No matter what career you pursue, respect is key to success. We must respect ourselves, our work, our ambition, and our dreams. Respect brings hard work, dedication and perseverance, as well as kindness, acceptance, fairness, and people skills.

    Anything else you’d like to share?

    Our Fashion Design department is a family. The entire industry is a family. We work together toward a mutual goal, and I’m extremely fortunate to be part of this family.

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  • Kellie Wallace

    Interior Design

    "Be able to tell the client not just what you did, but why and how."

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    Kellie Wallace

    Was there a defining moment when you knew you were destined to become a creative professional?

    I’d always been creative...always rearranging my room, choosing paint colors or wall coverings. In college, I’d sampled a few non-creative fields, like biology and accounting, but hadn’t settled on a major yet. My father worked at the same university and suggested interior design. I had no idea that was even a career option. But when I got into it, I realized I could not only use my creative side, but also explore the technical aspects of the built environment.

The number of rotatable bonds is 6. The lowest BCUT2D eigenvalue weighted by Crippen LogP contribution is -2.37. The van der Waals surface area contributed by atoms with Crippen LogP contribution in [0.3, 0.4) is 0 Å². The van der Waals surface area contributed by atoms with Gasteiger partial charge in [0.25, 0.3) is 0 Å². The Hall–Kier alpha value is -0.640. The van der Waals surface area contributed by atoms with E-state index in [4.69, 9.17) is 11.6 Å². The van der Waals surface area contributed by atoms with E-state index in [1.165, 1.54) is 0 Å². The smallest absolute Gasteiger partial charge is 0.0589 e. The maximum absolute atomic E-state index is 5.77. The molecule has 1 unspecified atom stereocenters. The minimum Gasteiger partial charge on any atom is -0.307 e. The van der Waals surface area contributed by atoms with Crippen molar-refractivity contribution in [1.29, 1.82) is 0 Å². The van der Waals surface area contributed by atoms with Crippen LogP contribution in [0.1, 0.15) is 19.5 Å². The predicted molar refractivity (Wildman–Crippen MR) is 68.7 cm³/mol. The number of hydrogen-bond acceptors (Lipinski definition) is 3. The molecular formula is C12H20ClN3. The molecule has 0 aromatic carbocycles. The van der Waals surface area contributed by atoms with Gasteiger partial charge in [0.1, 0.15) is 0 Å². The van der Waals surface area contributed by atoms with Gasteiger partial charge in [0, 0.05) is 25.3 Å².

How do you weave your professional background into the classroom experience?

    I always try to give examples of things I’ve experienced that I think students can learn from—whether it’s a mistake I once made, or just an observation about what happens in the real world.

    What class assignment exemplifies your approach to teaching and mentoring?

    I try to make every course I teach very hands-on. I use class assignments to show students how they can apply the material we’ve covered. To me, students do best when they’re presented with a variety of learning methods—auditory, kinesthetic, and visual. I also encourage their progress through praise for work well done.

    How does collaboration contribute to students’ success—particularly when students from various programs work together?

    Collaboration is essential to professional growth. Recently, students in one of my classes had the opportunity to work not only with Graphic Design students, but with students from a school in Troyes, France. The project was time-consuming and the time difference between Dallas and France was challenging. But the students learned a lot by working with different programs and cultures.